One of the aesthetic principles of Obfuscated Code that Montfort mentions is that of conciseness, which is further emphasized in two other Less Humble coding styles: One Liner programs (which Montfort offers some great examples of in his piece) and Code Golf, a set of challenges that reward the shortest program which completes a specific task. Code Golf challenges offer Oulipean-syle constraints (not using the letter “e” is perhaps too easy, but not using letters you’ve already used provides a substantial challenge). Code golf can involve obfuscated programming outright as a challenge, but more commonly techniques arising from obfuscated practice are used in order to solve code golf problems. [Stack Exchange has an active Code Golf forum]

Where code golf and obfuscated code willingly embrace esoteric methods of programming, we can also see in these alternate methods a breaking away from the safety of high-level languages, a call back to what programming was like in the days of machine code – particularly in esolangs themselves. 

Wendy Hui Kyong Chun has written about how giving up the direct interface with the machine was hard for early programmers. Chun quotes John Backus, developer of FORTRAN about the “black art” of early coding, saying they had a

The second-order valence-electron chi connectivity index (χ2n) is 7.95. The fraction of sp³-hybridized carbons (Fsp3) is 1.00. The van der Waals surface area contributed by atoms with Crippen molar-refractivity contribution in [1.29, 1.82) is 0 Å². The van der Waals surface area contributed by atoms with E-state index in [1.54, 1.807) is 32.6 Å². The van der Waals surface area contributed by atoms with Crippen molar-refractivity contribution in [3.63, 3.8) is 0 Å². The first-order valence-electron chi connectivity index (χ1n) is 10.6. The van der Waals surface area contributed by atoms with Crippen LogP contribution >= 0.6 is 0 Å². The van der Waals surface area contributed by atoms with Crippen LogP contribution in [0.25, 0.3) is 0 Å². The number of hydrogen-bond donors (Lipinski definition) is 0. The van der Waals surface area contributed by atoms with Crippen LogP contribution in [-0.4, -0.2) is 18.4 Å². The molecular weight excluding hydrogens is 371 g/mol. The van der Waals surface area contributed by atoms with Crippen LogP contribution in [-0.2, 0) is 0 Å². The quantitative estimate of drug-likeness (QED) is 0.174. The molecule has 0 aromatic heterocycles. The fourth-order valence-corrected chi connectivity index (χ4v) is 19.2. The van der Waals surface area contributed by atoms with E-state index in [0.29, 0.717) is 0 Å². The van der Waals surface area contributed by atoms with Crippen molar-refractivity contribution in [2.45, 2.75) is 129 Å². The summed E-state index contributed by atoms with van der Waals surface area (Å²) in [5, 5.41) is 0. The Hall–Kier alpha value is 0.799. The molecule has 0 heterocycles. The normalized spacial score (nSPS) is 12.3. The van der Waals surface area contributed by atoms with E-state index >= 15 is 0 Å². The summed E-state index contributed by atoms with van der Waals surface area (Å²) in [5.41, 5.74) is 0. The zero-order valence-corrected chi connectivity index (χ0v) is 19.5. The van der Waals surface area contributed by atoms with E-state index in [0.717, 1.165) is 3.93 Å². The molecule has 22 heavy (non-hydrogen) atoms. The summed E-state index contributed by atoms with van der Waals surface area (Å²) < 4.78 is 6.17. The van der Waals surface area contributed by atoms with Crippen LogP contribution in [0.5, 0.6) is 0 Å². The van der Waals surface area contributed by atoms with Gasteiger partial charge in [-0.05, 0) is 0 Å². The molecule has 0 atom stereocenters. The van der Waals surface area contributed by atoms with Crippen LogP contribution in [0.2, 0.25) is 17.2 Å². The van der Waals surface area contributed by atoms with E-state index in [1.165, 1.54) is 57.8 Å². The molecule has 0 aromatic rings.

“chauvinistic pride in their frontiersmanship and a corresponding conservatism, so many programmers of the 1950s began to regard themselves as members of a priesthood guarding skills and mysteries far too complex for ordinary mortals. Languages like FORTRAN opened up this world to people who were not trained in this black art.”

In a sense, alternative coding practices recreate this sense of code as an esoteric knowledge. Here not in a chauvansitic way, but with a sense of excitement in breaking new ground within deliberately obscure rules offered by an esolang or a set of code golf constraints. Each esolang creating a unique means of communicating with the computer that make sense only to esoprogrammers willing to bypass the niceties of mainstream computing. Esolangs may convolute code but do it in a way that gives esolangers access to low-level activity masked in the name of safety and ease provided by these high level languages. As crazy as brainfuck looks, it forces one to deal with memory cells directly; much of the delight of the language is in this engagement with the machine which is obscured by the safety of high level code and the “humble” approach of reducing complexity. The most extreme of which is probably Checkout, a language proposal that tries to give direct chip access to the programmer

This opaque code – whether in the form of obfuscated work or esolangs – is also an exploration of code and language design as mediums in themselves, as much as deliberately using tape hiss or jpeg compression in visual studies of those media.